Danny Ahearn and Linda Dubie grow up in the
same town north of Boston. As teenagers, Danny is an ugly boy, hook-nosed, with narrow-set eyes,
and unattractive, while Linda is “the most beautiful girl on the strip”. Danny rose to stardom on the strip, as a DJ
as he possessed “big pipes” and became known locally as Danny “The Sound”
Ahearn. Fatal attraction turns in to wild jealousy and a constant fear that
Linda will leave him. He has allowed his
own insecurities to dominate their relationship, and gets in to scraps and
fights with other people.
Linda for her part does not always take his
side and this only adds fuel to his rage.
In a moment of utter madness Danny fatally
stabs Linda in the presence of Susan their three-year old daughter. Danny goes
to prison and Susan is raised by her maternal grandmother, Lois. Lois herself is a strong character but who remains
very bitter about her daughter’s tragic death. Decades later when Danny who now
prefers to be known as Daniel, is dying, he seeks solace in the presence of his
daughter, who he has not had contact with since that tragic day decades
earlier. Susan, now a lecturer at a University is married to Bobby who is kind
and understanding but is not fully aware of all of what Susan has struggled
with, and her memories of that day.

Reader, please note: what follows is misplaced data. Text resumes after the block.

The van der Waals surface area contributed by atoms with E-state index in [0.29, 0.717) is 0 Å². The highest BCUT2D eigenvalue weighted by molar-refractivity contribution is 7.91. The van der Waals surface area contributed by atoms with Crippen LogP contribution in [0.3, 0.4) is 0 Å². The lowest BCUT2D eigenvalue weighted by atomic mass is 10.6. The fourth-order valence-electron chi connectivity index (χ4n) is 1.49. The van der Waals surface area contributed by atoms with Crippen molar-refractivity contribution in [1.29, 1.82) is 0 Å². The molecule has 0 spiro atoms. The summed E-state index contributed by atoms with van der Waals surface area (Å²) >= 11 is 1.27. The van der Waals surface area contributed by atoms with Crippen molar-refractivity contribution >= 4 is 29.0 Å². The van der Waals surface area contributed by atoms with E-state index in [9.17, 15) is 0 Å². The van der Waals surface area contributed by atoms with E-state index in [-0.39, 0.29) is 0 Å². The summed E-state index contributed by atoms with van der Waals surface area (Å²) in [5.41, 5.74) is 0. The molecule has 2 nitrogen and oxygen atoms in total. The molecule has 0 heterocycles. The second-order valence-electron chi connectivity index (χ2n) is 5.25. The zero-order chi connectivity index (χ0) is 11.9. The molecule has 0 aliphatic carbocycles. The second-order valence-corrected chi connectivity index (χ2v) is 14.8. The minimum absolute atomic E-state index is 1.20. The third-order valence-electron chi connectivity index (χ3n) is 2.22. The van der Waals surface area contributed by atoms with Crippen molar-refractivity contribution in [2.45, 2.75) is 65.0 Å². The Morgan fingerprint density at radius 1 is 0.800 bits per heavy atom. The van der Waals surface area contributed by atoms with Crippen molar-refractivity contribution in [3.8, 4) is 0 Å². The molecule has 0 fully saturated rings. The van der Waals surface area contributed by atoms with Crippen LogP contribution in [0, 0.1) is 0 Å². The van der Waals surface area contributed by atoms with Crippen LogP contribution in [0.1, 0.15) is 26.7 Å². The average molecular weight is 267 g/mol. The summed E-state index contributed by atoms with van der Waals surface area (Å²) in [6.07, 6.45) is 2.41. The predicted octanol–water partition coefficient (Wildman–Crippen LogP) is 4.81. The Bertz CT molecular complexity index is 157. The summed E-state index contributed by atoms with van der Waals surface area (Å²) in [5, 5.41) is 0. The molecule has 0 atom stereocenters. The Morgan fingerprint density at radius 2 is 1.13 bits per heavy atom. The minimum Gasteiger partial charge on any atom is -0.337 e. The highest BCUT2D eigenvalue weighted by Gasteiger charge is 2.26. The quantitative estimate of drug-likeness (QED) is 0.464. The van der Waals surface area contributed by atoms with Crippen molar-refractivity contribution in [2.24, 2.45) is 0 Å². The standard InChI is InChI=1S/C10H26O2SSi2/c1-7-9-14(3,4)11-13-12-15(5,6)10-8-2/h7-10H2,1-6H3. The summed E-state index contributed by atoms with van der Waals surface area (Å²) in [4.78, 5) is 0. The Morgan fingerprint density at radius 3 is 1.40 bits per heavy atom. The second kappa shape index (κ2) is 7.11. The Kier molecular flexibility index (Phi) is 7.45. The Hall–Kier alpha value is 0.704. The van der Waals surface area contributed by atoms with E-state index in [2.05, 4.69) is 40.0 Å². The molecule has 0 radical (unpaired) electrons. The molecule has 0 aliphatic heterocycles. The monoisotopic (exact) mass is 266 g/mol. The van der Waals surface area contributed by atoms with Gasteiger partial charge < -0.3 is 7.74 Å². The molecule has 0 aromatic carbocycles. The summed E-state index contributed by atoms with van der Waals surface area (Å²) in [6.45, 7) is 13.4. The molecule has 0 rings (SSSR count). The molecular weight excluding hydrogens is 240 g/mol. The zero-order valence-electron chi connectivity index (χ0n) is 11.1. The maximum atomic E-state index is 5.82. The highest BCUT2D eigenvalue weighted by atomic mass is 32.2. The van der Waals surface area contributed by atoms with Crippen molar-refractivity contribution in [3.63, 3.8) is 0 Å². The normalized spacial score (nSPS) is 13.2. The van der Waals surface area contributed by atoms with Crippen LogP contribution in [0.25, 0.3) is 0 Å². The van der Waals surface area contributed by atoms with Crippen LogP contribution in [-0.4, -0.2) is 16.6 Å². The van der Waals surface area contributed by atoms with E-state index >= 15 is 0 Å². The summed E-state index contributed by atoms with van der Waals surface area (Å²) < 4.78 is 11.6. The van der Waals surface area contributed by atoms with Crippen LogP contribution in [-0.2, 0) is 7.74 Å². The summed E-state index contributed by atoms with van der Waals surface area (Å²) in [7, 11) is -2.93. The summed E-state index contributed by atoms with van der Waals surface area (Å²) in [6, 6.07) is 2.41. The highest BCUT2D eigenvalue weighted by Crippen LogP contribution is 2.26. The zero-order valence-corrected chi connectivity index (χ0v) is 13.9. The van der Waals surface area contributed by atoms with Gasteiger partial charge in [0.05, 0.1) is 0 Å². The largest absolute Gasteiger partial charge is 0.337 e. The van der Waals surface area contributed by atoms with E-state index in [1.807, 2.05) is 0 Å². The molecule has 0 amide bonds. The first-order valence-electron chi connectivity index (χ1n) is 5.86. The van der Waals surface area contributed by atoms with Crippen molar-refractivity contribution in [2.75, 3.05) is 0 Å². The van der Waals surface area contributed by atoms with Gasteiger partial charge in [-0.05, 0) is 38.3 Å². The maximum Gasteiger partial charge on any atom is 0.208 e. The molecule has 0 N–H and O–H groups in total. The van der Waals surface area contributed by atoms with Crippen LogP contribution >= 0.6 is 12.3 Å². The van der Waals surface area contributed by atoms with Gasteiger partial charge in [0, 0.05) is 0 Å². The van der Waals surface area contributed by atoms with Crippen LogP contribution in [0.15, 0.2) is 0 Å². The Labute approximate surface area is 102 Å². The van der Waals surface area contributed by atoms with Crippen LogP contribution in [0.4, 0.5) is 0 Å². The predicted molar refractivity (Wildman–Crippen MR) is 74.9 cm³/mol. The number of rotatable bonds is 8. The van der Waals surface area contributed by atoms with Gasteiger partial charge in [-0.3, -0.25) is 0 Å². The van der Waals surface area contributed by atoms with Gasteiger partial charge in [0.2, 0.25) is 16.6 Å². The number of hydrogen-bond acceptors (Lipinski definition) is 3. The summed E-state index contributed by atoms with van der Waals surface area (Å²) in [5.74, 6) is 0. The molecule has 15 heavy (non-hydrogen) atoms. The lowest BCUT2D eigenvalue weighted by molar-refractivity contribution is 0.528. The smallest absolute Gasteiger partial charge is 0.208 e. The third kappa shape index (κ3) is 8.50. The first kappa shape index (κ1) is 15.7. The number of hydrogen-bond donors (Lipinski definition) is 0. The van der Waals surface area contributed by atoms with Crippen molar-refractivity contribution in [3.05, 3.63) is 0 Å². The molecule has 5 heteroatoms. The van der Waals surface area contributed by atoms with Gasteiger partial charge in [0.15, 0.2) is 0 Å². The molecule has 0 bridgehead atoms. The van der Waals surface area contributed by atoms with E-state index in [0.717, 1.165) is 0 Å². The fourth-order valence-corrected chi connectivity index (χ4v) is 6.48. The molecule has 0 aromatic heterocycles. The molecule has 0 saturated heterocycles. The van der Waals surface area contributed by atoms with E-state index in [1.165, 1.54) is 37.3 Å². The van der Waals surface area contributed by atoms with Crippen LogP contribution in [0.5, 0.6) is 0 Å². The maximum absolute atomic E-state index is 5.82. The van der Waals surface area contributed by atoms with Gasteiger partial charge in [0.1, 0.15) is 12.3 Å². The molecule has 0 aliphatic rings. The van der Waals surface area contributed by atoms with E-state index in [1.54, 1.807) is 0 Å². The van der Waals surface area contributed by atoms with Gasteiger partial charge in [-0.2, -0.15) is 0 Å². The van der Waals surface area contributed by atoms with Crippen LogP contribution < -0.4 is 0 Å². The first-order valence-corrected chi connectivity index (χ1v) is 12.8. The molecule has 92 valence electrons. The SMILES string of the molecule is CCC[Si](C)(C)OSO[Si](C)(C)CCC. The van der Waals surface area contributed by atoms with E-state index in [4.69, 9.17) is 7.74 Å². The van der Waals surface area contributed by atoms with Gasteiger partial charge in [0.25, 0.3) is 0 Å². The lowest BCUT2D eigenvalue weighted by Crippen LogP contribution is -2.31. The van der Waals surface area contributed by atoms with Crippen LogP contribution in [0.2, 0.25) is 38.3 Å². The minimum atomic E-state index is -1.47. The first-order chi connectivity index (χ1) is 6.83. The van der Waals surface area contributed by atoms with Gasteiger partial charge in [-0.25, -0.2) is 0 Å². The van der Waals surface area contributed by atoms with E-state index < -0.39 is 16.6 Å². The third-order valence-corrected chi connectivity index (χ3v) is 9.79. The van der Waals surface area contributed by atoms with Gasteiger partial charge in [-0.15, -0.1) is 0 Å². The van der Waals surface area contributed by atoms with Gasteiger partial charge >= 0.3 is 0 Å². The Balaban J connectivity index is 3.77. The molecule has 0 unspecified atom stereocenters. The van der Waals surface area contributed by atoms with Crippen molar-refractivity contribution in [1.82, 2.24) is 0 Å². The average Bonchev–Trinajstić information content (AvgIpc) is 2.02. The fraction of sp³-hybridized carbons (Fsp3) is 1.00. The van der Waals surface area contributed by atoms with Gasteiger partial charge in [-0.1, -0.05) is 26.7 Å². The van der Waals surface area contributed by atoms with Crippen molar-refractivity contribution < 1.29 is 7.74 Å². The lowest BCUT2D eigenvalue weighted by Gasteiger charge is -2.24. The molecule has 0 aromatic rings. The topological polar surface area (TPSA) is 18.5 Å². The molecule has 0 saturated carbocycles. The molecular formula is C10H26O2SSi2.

The author, Andre Dubus
III, fills in the back story with plenty of flashbacks about Susan’s
promiscuous youth and Danny’s life in prison, and Lois’s hardened attitude to life. He paints with perfect clarity an alarming moment, a mistake when
all three parties are just too frightened or too weak to make things right
again. Edging the reader to the cliff, Dubus weaves a hypnotic spell in this
richly detailed story of an elderly woman carrying the ghost of her dead
daughter, the father who regrets his crime and the disenchanted granddaughter desperate
for forgiveness but not quite knowing why.
entire cast is vividly drawn, perhaps most impressive is how Dubus elicits
sympathy in the reader for Danny, whose life effectively ended the moment he
picked up the knife.
This is a
compassionate and wonderful novel that I thoroughly enjoyed. At almost 500
pages it is not a novel to be rattled through.
Available in hardback reserve your copy here